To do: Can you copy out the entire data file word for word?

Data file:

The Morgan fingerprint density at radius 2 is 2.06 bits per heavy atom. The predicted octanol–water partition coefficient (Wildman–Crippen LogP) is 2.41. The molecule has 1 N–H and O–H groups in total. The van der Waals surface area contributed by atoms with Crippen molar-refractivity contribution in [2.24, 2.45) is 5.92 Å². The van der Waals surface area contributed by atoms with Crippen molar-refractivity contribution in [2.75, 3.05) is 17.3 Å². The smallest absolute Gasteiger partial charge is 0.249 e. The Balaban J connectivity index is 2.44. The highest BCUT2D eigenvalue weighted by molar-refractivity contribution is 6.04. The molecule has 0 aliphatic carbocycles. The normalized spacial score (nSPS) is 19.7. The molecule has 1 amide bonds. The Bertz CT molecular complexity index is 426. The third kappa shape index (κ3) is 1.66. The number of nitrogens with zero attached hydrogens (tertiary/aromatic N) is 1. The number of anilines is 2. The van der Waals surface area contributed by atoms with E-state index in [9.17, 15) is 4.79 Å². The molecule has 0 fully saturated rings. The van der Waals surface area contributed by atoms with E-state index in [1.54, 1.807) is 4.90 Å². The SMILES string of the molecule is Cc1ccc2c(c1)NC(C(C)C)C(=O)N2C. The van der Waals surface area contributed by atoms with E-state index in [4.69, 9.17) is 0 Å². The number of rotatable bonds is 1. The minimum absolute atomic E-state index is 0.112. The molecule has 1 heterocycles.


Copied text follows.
The Morgan fingerprint density at radius 2 is 2.06 bits per heavy atom. The predicted octanol–water partition coefficient (Wildman–Crippen LogP) is 2.41. The molecule has 1 N–H and O–H groups in total. The van der Waals surface area contributed by atoms with Crippen molar-refractivity contribution in [2.24, 2.45) is 5.92 Å². The van der Waals surface area contributed by atoms with Crippen molar-refractivity contribution in [2.75, 3.05) is 17.3 Å². The smallest absolute Gasteiger partial charge is 0.249 e. The Balaban J connectivity index is 2.44. The highest BCUT2D eigenvalue weighted by molar-refractivity contribution is 6.04. The molecule has 0 aliphatic carbocycles. The normalized spacial score (nSPS) is 19.7. The molecule has 1 amide bonds. The Bertz CT molecular complexity index is 426. The third kappa shape index (κ3) is 1.66. The number of nitrogens with zero attached hydrogens (tertiary/aromatic N) is 1. The number of anilines is 2. The van der Waals surface area contributed by atoms with E-state index in [9.17, 15) is 4.79 Å². The molecule has 0 fully saturated rings. The van der Waals surface area contributed by atoms with E-state index in [1.54, 1.807) is 4.90 Å². The SMILES string of the molecule is Cc1ccc2c(c1)NC(C(C)C)C(=O)N2C. The van der Waals surface area contributed by atoms with E-state index in [4.69, 9.17) is 0 Å². The number of rotatable bonds is 1. The minimum absolute atomic E-state index is 0.112. The molecule has 1 heterocycles.